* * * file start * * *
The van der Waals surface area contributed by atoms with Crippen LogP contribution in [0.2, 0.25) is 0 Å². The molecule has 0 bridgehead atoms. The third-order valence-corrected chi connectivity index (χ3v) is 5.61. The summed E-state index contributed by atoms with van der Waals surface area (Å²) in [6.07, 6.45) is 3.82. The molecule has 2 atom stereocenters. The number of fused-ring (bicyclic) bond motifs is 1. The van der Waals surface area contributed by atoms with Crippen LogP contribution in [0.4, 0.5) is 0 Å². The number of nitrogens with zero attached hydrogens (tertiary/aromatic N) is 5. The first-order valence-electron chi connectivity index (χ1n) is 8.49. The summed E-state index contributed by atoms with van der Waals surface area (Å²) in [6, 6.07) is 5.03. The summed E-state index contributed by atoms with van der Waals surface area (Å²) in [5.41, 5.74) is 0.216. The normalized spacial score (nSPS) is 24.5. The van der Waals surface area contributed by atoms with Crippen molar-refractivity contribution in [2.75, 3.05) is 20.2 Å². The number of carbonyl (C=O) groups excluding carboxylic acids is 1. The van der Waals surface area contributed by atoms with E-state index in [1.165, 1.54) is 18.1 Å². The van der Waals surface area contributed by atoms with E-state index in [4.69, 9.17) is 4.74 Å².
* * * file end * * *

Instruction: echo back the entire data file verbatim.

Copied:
The van der Waals surface area contributed by atoms with Crippen LogP contribution in [0.2, 0.25) is 0 Å². The molecule has 0 bridgehead atoms. The third-order valence-corrected chi connectivity index (χ3v) is 5.61. The summed E-state index contributed by atoms with van der Waals surface area (Å²) in [6.07, 6.45) is 3.82. The molecule has 2 atom stereocenters. The number of fused-ring (bicyclic) bond motifs is 1. The van der Waals surface area contributed by atoms with Crippen LogP contribution in [0.4, 0.5) is 0 Å². The number of nitrogens with zero attached hydrogens (tertiary/aromatic N) is 5. The first-order valence-electron chi connectivity index (χ1n) is 8.49. The summed E-state index contributed by atoms with van der Waals surface area (Å²) in [6, 6.07) is 5.03. The summed E-state index contributed by atoms with van der Waals surface area (Å²) in [5.41, 5.74) is 0.216. The normalized spacial score (nSPS) is 24.5. The van der Waals surface area contributed by atoms with Crippen molar-refractivity contribution in [2.75, 3.05) is 20.2 Å². The number of carbonyl (C=O) groups excluding carboxylic acids is 1. The van der Waals surface area contributed by atoms with E-state index in [1.165, 1.54) is 18.1 Å². The van der Waals surface area contributed by atoms with E-state index in [4.69, 9.17) is 4.74 Å².